Turning a yarn passion into a career

Beth Casey

Beth Casey

This post is sponsored by Lorna’s Laces.

One fall day in 2002, Beth Casey was flipping through a magazine and discovered a classified ad that would change her life forever. The avid knitter had quit her job in textbook publishing and was making ends meet by working a series of odd jobs here and there. But when she stumbled upon an ad for a yarn company that was for sale, she knew she had to jump on the opportunity.

“I followed up with that ad and negotiated a contract, and in January of 2003 I was introduced as the new owner of Lorna’s Laces at TNNA.”

Twelve years later, Lorna’s Laces is a booming business, producing some pretty spectacular and beautiful yarns for knitters all over the world. And with an innovative branding initiative backing up its latest venture, Mrs. Crosby, the company is certainly turning heads.

Lorna's Laces

When Beth discovered the art of knitting, she immediately felt like she’d finally found a community

Finding a Community

Beth first started knitting when she was in her late 20s, after moving to a new town in Kansas. Like many newcomers, she didn’t know a whole lot of people, save for her colleagues. After meeting with a few coworkers, she’d noticed they were wearing some handknitted items, and the idea that she should learn how to knit popped in her head. She took a knitting class at a local yarn store and never looked back “I’d felt like I really found my community,” she says.

Cloudgate yarn

As the name suggests, Lorna’s Laces’ new Cloudgate yarn is a super-soft merino blend

The Little Guy

As a woman owning a small business, Beth faces a number of challenges on a day to day basis—one of them being the fact that people don’t perceive yarn as a serious business.

“People don’t give credibility to our legitimate work because they see knitting as a hobby,” she says. “If you were to say ‘I’m a textile manufacturer,’ that’s one thing. But if you say ‘I dye yarn,’ they might not take it as seriously.”

And like many other small business owners, she keeps a sharp eye on the competition. “I’m a bit concerned about the bigger companies coming in and taking over the industry.”

Mrs. Crosby yarn

Mrs. Crosby’s yarns are playful, yet sophisticated, just like their namesake.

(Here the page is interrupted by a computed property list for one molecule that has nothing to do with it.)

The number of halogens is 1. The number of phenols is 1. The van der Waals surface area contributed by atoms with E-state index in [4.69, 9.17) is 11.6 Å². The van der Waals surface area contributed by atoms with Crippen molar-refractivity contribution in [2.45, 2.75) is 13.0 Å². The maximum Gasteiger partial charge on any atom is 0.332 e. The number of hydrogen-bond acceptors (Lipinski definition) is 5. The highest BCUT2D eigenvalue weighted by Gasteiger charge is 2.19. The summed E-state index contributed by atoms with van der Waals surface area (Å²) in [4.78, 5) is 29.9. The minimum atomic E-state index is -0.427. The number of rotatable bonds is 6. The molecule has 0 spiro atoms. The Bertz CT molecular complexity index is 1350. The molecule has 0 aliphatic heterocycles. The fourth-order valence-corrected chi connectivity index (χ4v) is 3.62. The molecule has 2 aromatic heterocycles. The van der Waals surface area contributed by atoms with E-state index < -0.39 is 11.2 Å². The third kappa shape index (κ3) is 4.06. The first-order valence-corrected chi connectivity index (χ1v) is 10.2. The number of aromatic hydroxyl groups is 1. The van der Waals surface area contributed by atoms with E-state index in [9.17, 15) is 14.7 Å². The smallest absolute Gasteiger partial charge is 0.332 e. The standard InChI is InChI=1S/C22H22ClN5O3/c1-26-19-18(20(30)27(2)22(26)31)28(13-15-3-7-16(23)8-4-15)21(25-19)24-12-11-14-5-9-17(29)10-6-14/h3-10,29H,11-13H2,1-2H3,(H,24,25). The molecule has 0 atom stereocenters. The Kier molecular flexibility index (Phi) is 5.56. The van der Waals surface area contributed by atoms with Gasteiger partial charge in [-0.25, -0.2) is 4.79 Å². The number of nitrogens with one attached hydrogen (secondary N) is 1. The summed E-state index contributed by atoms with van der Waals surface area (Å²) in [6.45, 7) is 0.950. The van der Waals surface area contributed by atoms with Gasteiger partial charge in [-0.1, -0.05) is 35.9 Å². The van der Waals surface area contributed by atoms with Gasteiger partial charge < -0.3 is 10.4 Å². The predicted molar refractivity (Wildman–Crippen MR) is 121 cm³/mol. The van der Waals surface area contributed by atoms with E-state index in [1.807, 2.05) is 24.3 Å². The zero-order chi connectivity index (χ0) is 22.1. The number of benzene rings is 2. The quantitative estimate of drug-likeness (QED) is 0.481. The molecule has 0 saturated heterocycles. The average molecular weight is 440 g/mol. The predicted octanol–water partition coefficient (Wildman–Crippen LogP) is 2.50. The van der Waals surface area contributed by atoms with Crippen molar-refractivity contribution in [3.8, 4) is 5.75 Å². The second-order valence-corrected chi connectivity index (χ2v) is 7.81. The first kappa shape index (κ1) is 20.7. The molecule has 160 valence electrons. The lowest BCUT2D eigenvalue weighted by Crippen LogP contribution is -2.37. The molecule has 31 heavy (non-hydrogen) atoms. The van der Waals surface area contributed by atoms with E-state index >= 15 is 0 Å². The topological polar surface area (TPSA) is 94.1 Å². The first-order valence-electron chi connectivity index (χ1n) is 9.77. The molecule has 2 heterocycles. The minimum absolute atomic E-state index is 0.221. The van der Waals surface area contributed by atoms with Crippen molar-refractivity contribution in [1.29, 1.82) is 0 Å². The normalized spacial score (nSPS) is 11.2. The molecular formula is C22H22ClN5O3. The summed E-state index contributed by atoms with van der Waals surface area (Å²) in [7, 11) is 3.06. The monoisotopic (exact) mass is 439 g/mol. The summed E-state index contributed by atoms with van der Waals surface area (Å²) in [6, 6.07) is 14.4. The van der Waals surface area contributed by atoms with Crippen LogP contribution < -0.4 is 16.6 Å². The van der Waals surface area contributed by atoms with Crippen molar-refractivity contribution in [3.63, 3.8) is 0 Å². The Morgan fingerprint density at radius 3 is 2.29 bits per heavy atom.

Meet Mrs. Crosby!

Beth has taken a unique approach to her latest adventure by creating a persona of sorts surrounding product in the form of Mrs. Crosby, which is a whole new brand with a curated line of kettle-dyed yarn that follows the story of a sophisticated, well-traveled woman. With yarn names like Carpet Bag and Satchel, a distinct color palette, and stories from the vivacious personality of Mrs. Crosby herself, the brand has been a game-changer, to say the least.

“Mrs. Crosby is a creative outlet for me,” says Beth. “She’s a persona as much as she is a brand. We’re keeping her tightly curated with a focus on telling and creating stories.”

What’s Next

Lorna’s Laces and Mrs. Crosby don’t show any signs of slowing down any time soon. Beth says that Mrs. Crosby fans can expect to see a new type of yarn on the shelves by January of 2016, and Lorna’s Laces fans will be seeing a new season of colors curated in collaboration with some of that company’s favorite designers. But in the meantime, Beth will continue to happily knit away—she’s currently working on a few Mrs. Crosby projects herself.

Project“On my needles I have Mrs. Crosby Steamer Trunk for a pullover designed by Julia Farwell-Clay, and I also am working on a Daelyn Pullover [designed by Isabell Kraemer].”

Lorna’s Laces recently sponsored a new video tutorial, Kitchen Dyeing: Dye Your Own Yarn with Everyday Ingredients with Tanis Gray. You’ll learn how to create stunning tonal and variegated colorways in your own kitchen, using familiar, easy to find materials such as coffee, tea, vegetables, and flavored drink packets. Be sure to check it out!

Visit the Lorna’s Laces website and sign up for their newsletter to learn more about their beautiful yarns.

Happy, beautiful knitting to you.



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